Crime in Wigan has fallen for the first time in three years, latest figures reveal.
Nearly 250 fewer crimes were recorded in the borough in the 12 months to June when 21,624 were reported than in the 12 months to March when there were 21,870, according to the Office for National Statistics.
It is the first time the figure has fallen since the 12 months to September 2013 when 15,715 crimes were recorded.
The figure is still more than 1,000 more than compared to the 12 months to June 2015, when 20,350 crimes were recorded and although the number of reports for most crimes have fallen, some in the borough are still on the rise.
The number of homicides rose from three to four, while 21 more sexual offences were recorded in the 12 months to June than the 12 months to March.
Cases of criminal damage were also up from 3,792 to 3,822 and domestic burglary from 1,416 to 1,469.
All forms of theft were down as were both violence with and without injury and robbery but vehicle offences rose from 2,188 to 2,290.
Wigan bucks the trend in Greater Manchester where the majority of areas have continued to see a rise in crime. In total, the number of recorded crimes in Greater Manchester rose from 224,133 in the 12 months to March to 224,660 in the 12 months to June.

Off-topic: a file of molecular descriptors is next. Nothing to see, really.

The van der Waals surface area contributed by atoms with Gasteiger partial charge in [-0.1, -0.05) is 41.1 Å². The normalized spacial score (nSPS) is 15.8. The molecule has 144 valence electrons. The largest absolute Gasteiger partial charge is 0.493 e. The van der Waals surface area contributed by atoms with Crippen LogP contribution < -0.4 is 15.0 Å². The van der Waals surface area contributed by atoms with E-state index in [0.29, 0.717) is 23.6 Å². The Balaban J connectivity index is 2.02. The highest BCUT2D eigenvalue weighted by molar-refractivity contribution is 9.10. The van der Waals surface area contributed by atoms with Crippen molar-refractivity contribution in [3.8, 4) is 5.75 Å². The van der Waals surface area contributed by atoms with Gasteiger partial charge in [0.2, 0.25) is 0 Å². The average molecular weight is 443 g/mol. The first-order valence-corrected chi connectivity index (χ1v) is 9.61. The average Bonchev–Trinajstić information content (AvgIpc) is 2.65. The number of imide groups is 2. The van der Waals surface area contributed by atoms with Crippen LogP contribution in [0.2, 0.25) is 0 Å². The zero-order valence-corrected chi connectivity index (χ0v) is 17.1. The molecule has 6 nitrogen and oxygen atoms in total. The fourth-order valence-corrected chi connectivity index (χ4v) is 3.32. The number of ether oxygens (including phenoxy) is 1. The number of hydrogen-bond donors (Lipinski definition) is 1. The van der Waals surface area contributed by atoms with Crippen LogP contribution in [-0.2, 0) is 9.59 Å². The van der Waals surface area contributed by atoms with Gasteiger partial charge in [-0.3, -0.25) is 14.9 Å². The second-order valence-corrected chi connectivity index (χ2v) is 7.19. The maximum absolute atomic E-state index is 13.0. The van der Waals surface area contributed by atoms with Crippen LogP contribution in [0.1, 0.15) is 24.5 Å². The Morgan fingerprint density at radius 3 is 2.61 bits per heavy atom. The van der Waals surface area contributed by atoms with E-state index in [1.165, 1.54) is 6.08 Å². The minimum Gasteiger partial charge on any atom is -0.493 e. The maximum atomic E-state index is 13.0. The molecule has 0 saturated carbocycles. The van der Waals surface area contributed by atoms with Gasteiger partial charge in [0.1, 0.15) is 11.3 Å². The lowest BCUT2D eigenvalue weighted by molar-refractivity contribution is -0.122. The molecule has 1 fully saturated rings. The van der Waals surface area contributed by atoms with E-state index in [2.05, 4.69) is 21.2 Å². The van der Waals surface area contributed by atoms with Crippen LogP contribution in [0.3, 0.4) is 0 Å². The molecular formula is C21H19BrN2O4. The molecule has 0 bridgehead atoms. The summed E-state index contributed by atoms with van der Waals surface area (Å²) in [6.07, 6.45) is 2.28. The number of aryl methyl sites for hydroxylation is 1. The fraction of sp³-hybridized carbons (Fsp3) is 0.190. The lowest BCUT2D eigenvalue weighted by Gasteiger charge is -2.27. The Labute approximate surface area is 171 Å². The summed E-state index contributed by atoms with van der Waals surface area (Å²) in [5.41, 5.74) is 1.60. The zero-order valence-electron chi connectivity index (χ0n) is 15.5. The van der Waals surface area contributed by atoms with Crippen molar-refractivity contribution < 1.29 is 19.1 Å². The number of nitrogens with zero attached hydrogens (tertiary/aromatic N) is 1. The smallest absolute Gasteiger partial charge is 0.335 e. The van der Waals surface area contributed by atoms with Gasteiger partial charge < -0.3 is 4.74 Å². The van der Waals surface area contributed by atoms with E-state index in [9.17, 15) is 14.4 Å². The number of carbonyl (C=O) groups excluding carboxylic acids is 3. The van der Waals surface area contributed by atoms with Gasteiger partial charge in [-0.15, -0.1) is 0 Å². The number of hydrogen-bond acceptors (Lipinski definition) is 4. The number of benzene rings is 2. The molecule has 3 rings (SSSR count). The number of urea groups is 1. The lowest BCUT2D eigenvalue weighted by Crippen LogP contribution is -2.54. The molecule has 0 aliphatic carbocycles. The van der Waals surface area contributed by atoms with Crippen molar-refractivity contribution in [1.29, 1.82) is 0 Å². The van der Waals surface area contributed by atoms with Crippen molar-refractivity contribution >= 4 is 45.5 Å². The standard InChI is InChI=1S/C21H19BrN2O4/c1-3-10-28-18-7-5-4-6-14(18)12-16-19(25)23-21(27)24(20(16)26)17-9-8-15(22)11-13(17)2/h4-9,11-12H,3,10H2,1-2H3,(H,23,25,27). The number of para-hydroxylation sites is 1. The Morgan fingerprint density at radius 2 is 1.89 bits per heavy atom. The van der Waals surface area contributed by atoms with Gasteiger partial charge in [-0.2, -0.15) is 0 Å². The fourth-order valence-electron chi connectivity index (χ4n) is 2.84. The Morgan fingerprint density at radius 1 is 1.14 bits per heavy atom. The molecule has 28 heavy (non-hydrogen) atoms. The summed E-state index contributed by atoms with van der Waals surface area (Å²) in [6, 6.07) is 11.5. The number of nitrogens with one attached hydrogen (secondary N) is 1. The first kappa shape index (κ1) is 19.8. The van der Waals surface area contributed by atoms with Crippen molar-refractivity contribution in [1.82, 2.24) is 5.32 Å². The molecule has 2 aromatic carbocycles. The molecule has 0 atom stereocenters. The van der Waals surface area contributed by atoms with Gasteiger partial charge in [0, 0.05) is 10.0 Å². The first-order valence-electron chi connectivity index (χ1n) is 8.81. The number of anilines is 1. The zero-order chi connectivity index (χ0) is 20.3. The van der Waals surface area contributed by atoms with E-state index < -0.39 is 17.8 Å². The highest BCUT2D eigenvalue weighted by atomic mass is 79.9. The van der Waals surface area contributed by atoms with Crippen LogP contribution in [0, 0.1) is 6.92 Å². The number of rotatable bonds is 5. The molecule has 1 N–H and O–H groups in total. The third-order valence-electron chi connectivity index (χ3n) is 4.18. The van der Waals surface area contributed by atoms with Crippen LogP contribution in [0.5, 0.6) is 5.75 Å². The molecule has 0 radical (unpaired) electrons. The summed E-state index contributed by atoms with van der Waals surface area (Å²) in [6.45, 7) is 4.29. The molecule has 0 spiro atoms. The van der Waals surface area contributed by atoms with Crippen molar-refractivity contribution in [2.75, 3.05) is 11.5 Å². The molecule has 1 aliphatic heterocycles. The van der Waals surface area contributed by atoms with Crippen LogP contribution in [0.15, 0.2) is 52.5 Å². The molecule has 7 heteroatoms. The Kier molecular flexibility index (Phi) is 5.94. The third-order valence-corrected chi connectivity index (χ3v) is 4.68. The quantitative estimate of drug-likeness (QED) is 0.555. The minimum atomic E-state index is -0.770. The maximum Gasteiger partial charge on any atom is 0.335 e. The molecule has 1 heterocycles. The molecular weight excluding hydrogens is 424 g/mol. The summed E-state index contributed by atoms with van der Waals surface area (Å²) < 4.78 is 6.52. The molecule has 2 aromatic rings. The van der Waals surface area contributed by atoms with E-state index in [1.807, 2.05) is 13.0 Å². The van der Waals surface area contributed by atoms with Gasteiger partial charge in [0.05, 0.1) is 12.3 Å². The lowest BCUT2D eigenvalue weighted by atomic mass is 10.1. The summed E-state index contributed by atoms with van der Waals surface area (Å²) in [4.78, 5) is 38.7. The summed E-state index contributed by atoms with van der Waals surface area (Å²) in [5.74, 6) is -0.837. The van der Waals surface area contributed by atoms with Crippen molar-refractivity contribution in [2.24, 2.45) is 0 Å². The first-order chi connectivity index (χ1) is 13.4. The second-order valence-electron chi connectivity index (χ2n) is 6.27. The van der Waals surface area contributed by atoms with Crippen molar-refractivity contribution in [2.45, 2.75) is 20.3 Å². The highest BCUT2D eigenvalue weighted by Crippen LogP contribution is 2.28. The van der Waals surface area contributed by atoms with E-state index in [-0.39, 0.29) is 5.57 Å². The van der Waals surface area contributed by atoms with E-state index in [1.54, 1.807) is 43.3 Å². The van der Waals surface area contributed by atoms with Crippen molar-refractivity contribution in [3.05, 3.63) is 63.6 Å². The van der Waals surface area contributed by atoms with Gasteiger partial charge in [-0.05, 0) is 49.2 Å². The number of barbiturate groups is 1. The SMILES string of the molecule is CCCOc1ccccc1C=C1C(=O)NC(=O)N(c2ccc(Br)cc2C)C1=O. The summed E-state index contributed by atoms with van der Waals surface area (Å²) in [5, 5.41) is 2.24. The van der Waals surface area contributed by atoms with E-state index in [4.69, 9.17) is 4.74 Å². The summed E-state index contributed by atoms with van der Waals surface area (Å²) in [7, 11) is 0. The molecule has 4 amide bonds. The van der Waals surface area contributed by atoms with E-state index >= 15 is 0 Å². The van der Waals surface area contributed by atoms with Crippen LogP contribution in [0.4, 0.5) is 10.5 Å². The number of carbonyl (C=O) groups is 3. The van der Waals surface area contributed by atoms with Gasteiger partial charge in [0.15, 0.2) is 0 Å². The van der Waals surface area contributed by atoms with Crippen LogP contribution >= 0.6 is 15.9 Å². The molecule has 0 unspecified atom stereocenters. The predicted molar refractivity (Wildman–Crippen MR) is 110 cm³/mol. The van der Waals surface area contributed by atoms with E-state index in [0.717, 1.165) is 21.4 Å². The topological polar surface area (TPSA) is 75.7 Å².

The latest figures prompted Police and Crime Commissioner and interim GM mayor Tony Lloyd to call on the government to guarantee police numbers.
He said: “People will be worried by the increase in crime particularly increases in violent and sexual offences.
“We have worked hard in Greater Manchester to transform the policing service, to ensure that we focus our resources on the crimes that cause the most harm to our people and communities and to build confidence in the service so that victims do report crime.
“But the reality is that our police are still over-stretched and under-resourced, with cuts to other public services piling on additional pressure. We need government to step up to the plate and commit to the safety of our society – not with lip service but with real action and real resources.
“Greater Manchester Police has lost more than 2,000 officers in the last six years. We look to the Chancellor to guarantee in the autumn statement that this erosion will not continue.
“By working with local authorities, health, voluntary organisations and other partner agencies we have made great strides in tackling complex issues such as domestic abuse and child sexual exploitation, bringing hope to victims, encouraging them to speak out and bringing perpetrators to justice.
“We need to continue driving this work forward, but funding uncertainties and reduced resources could potentially put the brakes on our success – that must not be allowed to happen.”
Nationally, violent crimes jumped to the highest level since the national standard for logging offences was rolled out 14 years ago. Police recorded just over a million “violence against the person” offences in the period: a 24 per cent rise on the previous year, and the highest number recorded in a 12-month period since the introduction of the national crime recording standard in April 2002.